Yes, range retrievals enable you to retrieve a specific range of an archive. Range retrievals are similar to regular retrievals in Amazon Glacier. Both require the initiation of a retrieval job (See How can I retrieve data? for more information). You can use range retrievals to reduce or eliminate your retrieval fees (See How much data can I retrieve for free?)

When initiating a retrieval job using range retrievals, you provide a byte range that can start at zero (which would be the beginning of your archive), or at any 1MB interval thereafter (e.g. 1MB, 2MB, 3MB, etc). The end of the range can either be the end of your archive or any 1MB interval greater than the beginning of your range.

Q: Why would I retrieve only a range of an archive?

There are several reasons why you might choose to perform a range retrieval. For example, you may have aggregated several files and uploaded them as a single archive. You may then need to retrieve a small selection of those files, in which case you could retrieve only the ranges of the archive that contained the required files. Another reason you could choose to perform a range retrieval is to manage how much data you download from Amazon Glacier in a given period. When you make a request to retrieve data from Glacier, you initiate a retrieval job for an archive. Once the retrieval job completes, your data will be available to download or access using Amazon Elastic Compute Cloud (Amazon EC2) for 24 hours. The data retrieved is then available for download for 24 hours. You could therefore retrieve an archive in parts in order to manage the schedule of your downloads.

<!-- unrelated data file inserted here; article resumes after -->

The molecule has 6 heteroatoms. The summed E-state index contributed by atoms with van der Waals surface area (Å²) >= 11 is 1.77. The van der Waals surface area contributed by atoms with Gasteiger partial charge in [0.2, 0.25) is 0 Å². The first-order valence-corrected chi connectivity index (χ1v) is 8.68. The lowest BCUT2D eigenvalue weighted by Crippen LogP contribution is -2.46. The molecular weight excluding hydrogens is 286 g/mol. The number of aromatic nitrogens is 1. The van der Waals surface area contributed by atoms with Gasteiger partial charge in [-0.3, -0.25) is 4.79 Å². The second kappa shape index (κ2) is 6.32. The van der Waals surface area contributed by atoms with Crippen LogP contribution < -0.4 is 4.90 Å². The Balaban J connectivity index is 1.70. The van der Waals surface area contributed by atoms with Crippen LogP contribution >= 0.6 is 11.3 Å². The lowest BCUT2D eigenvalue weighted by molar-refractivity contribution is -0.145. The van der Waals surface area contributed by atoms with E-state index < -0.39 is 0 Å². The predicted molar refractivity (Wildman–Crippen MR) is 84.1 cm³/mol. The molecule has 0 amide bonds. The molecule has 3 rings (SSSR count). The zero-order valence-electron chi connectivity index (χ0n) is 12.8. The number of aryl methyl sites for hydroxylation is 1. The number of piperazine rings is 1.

Q: How do I view my jobs?

You can list your ongoing jobs for any of your vaults by calling the ListJobs API. The list of jobs provides information including the job’s creation time and date and the job’s status (e.g. in-progress, completed successfully, or not in which case reasons for the job not succeeding are provided). The progress of a single job can be tracked by calling the DescribeJob API and providing the corresponding job ID. The status of the job will be returned immediately.